N Ireland sees 'last' Bloody Sunday march

2011-01-31 12:01
Thousands of people march through Londonderry, Northern Ireland to mark Bloody Sunday. (Peter Morrison, AP)

Thousands of people march through Londonderry, Northern Ireland to mark Bloody Sunday. (Peter Morrison, AP)

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Belfast - Thousands of people marched in what was expected to be the final Londonderry march to protest Bloody Sunday on Sunday, when 13 civilians were killed after British soldiers opened fire on demonstrators.

The march has been an annual event since the 1972 incident, which occurred in the city's Bogside area.

Hundreds of mourners laid wreaths at the city's memorial early on Sunday before families of the victims walked behind a banner proclaiming "vindicated".

Organisers said the event should now come to an end following the publication of the Saville Report, which led to an apology by British Prime Minister David Cameron in June 2010.

The statement was signed by the majority of the victims' families, though some said the action was ill-judged.

Kate Nash, whose brother William was killed in the incident, said the decision to end the march was "very premature".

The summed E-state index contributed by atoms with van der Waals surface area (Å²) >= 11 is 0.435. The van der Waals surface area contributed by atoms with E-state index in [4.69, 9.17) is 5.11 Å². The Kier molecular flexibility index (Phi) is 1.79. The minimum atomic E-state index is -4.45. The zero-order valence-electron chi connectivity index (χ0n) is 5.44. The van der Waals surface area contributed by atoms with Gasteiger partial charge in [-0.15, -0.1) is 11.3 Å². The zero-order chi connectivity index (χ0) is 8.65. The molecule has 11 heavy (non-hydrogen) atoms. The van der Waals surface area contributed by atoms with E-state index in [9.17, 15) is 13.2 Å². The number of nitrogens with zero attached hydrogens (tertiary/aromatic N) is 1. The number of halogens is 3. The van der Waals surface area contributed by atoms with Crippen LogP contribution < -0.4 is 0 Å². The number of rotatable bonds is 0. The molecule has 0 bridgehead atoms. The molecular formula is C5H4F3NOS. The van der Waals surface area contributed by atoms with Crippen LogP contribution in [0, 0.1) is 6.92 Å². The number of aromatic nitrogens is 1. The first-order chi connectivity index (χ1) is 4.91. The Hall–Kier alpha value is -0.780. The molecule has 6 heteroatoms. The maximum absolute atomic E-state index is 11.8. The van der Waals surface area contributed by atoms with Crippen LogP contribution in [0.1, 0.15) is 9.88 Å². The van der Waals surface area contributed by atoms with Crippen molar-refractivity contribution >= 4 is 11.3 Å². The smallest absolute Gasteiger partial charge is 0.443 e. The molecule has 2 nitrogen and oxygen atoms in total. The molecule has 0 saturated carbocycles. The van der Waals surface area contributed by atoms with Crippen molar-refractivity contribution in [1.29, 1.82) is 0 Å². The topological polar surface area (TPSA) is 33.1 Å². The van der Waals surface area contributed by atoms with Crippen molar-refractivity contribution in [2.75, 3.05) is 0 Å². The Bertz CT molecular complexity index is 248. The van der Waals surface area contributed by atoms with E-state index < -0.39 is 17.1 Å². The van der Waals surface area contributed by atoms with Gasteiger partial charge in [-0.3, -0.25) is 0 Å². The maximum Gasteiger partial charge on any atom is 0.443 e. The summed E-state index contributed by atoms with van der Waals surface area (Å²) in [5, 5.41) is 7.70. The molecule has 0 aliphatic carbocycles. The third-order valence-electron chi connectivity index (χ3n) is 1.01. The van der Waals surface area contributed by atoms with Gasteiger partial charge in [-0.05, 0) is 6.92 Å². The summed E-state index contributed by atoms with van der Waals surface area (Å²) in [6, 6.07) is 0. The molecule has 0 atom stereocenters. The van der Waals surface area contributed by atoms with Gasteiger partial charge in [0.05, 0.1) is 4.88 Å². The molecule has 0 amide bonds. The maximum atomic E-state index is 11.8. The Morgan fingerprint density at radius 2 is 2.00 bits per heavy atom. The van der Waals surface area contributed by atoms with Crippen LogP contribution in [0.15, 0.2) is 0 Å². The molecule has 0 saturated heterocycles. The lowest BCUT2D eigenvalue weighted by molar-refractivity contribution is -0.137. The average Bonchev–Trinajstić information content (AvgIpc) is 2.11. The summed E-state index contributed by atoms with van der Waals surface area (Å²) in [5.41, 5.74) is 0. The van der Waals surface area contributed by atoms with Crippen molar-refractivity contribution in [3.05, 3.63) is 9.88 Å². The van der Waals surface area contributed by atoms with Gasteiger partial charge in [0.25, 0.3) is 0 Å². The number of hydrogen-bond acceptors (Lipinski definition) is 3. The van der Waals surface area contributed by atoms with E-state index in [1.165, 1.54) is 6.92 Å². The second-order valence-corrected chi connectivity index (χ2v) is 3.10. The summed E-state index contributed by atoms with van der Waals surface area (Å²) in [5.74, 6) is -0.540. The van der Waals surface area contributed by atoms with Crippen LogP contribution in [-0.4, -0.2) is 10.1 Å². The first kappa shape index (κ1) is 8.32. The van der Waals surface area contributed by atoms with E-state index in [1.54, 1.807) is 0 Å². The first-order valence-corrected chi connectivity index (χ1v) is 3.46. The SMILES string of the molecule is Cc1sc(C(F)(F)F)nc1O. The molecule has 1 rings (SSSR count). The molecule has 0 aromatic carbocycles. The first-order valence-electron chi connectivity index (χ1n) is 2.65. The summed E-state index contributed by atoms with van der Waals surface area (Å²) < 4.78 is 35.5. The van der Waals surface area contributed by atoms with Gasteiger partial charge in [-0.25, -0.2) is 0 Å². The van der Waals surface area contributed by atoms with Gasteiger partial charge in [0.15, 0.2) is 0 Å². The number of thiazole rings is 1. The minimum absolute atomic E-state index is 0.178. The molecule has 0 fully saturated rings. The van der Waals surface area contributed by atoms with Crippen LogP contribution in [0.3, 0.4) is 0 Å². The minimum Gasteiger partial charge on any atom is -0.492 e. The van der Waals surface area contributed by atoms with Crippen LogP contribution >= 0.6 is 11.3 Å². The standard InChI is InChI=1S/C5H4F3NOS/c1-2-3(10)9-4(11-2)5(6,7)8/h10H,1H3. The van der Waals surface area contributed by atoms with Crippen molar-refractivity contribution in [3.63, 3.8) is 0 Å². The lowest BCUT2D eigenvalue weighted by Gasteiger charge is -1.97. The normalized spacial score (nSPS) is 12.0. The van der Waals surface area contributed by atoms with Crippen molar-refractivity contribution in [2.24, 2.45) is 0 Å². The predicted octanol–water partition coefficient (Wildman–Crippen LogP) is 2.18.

She added: "It was dropped on us like a ton of bricks, completely unexpectedly. Who decided the march should end and why?

"The people of Derry were not afforded the opportunity of having an opinion about this and I feel they should have had."

Tony Doherty, whose father Paddy was killed on Bloody Sunday, supported the ending of the march.

"The vast majority of the families felt that what we had brought about... with the Saville Report as an exoneration, with the words of David Cameron, with apology and accepting political responsibility for the atrocity of Bloody Sunday, that it was now time for us all to consider moving on," he said.

Read more on:    david cameron  |  northern ireland

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